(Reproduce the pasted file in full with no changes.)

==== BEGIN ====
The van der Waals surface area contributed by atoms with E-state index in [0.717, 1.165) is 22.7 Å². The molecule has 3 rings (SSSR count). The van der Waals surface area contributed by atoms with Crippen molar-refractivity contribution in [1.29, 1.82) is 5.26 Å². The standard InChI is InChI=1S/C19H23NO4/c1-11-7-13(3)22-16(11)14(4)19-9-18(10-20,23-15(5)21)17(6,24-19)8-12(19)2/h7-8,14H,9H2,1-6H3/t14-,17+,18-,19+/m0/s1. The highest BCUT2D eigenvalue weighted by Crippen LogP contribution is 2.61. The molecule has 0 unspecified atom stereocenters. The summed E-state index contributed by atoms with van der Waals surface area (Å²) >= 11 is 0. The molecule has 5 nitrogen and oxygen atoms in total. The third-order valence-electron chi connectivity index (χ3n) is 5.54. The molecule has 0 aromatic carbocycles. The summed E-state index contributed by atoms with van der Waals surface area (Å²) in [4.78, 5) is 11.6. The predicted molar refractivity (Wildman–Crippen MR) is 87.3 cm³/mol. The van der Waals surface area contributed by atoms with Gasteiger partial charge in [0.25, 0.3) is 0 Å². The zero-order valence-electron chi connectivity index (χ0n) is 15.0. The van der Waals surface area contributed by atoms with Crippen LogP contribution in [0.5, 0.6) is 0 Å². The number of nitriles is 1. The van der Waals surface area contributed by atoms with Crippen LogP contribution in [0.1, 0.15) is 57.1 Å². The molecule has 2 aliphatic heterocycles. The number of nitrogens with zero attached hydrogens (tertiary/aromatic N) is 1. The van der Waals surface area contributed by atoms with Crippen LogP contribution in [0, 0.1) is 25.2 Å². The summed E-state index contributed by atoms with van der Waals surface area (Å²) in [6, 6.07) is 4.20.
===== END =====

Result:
The van der Waals surface area contributed by atoms with E-state index in [0.717, 1.165) is 22.7 Å². The molecule has 3 rings (SSSR count). The van der Waals surface area contributed by atoms with Crippen molar-refractivity contribution in [1.29, 1.82) is 5.26 Å². The standard InChI is InChI=1S/C19H23NO4/c1-11-7-13(3)22-16(11)14(4)19-9-18(10-20,23-15(5)21)17(6,24-19)8-12(19)2/h7-8,14H,9H2,1-6H3/t14-,17+,18-,19+/m0/s1. The highest BCUT2D eigenvalue weighted by Crippen LogP contribution is 2.61. The molecule has 0 unspecified atom stereocenters. The summed E-state index contributed by atoms with van der Waals surface area (Å²) >= 11 is 0. The molecule has 5 nitrogen and oxygen atoms in total. The third-order valence-electron chi connectivity index (χ3n) is 5.54. The molecule has 0 aromatic carbocycles. The summed E-state index contributed by atoms with van der Waals surface area (Å²) in [4.78, 5) is 11.6. The predicted molar refractivity (Wildman–Crippen MR) is 87.3 cm³/mol. The van der Waals surface area contributed by atoms with Gasteiger partial charge in [0.25, 0.3) is 0 Å². The zero-order valence-electron chi connectivity index (χ0n) is 15.0. The van der Waals surface area contributed by atoms with Crippen LogP contribution in [0.5, 0.6) is 0 Å². The number of nitriles is 1. The van der Waals surface area contributed by atoms with Crippen LogP contribution in [0.1, 0.15) is 57.1 Å². The molecule has 2 aliphatic heterocycles. The number of nitrogens with zero attached hydrogens (tertiary/aromatic N) is 1. The van der Waals surface area contributed by atoms with Crippen LogP contribution in [0, 0.1) is 25.2 Å². The summed E-state index contributed by atoms with van der Waals surface area (Å²) in [6, 6.07) is 4.20.